Another Study Finding No Link Between Mercury and Autism
Mercury, the bane of many a mad hatter of yore, has been the focus of many in the autism community as a potential cause of autism. The heavy liquid metal is well known for it's toxic effect, causing aggressiveness, mood swings, and anti-social behavior. It was used during the 19th century in the making of hats, and those Hatters that had too much exposure would become "mad", hence the term "mad as a hatter". The similarity of the symptoms to autism, and the revelation of the use of thimerosal, a compound that uses mercury, as a preservative for vaccinations that were injected at about 2 years old when autism behaviors were becoming evident created a correlation that many people associated with cause.
The correlation seemed to be pretty clear, and it sparked a wave of fear against vaccinations and to a lesser extent mercury. So, in order to test the theory that mercury is causing autism, the largest long-term study of it's kind was started in 1983 by the University of Rochester Medical Center: The Seychelles Child Development Study as reported by Forbes.
Why the Seychelles? Because in this nation of islands north of Madagascar, the people eat a lot of fish. And when I say a lot of fish, I mean 10 to 20 times more fish than the average American or European might consume.
And why is fish consumption relevant? Fish caught for consumption eat smaller fish, who in turn eat smaller fish, and so on until you get to the plankton who are consuming whatever they can, and that includes methylmercury. Methylmercury is a compound of mercury that is released by volcanoes, coal burning power plants, and mining. This source of mercury builds up in a fish's system as it consumes within the chain, slowly building up the levels of methylmercury within the predatory fish. So when we eat the predatory fish, we consume low levels of mercury. In the Seychelles, people consume 20 times the methylmercury than in the United States.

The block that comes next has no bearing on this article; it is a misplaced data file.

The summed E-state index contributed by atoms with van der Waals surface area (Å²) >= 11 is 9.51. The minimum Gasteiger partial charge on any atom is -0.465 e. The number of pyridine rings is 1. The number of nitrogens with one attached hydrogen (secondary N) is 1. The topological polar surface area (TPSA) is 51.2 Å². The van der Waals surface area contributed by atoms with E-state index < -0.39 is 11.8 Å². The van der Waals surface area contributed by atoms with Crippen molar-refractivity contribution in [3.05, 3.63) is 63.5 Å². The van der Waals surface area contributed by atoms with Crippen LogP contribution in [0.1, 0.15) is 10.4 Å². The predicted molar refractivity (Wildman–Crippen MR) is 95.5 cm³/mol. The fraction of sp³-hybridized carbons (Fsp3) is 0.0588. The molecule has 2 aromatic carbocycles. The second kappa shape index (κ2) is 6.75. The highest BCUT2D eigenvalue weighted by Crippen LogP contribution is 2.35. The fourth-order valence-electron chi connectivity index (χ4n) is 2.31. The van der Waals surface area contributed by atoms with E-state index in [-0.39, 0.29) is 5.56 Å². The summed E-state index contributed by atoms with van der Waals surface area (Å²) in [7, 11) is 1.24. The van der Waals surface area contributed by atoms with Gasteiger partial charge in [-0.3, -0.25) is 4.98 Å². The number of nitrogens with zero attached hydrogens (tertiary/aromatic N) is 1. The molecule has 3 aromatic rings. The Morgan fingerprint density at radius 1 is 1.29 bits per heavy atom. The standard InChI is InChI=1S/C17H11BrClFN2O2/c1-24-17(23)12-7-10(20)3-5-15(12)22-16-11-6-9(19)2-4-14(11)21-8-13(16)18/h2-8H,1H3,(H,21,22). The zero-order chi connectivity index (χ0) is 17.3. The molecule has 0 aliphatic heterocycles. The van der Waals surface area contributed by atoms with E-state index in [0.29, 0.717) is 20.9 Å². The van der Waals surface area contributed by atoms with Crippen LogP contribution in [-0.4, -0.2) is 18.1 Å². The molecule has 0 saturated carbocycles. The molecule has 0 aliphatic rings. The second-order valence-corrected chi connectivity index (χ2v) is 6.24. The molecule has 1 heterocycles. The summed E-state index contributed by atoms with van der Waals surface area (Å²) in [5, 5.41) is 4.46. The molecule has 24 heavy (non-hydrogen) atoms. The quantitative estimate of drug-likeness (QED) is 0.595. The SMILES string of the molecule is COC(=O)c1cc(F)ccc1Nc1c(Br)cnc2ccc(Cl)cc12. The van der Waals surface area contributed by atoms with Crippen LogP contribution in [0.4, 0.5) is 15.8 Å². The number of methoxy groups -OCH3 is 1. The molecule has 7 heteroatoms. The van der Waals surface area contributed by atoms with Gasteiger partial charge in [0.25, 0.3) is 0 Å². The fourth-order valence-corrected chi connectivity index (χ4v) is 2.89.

With this extreme, using the US and Europe as a control, the University of Rochester would try to identify whether or not increased mercury exposure during development would cause autism-like behaviors. They would use maternal hair samples to identify the level of mercury in the mother's system when they gave birth, and then evaluated the children over a period of 30 years. The evaluations were surveys filled out by parents to map child behavior, much as the same that's used today in evaluating for autism.
The results were definitive, in that there were beneficial associations of prenatal methylmercury exposure with developmental outcomes, as opposed to negative effects expected, though the study does suggest it could have been caused by the beneficial compounds found in fish (such as Omega 3 fatty acids and the like).
So what does this have to do with mercury in vaccines? The amount of mercury in thimerosal is much lower than the mercury found in one serving of canned tuna fish. If such (relatively) high levels of methylmercury consumed in the Seychelles doesn't cause autism, then the comparatively minute amounts of mercury in thimerosal wouldn't cause it.
So where does this leave us? Hopefully, it leaves us with the understanding that mercury is not the "cause", that we have exhausted this avenue of research and can focus on more promising avenues. It should also leave us with a clear understanding in science: correlation does NOT mean causation. And this study has been well done, conducted by an American university, not bankrolled by the fish industry, or a conspiracy perpetrated by big pharm. This is good research conducted over decades that has shown us that fish is safe to consume when expecting a child, and throughout the child's life.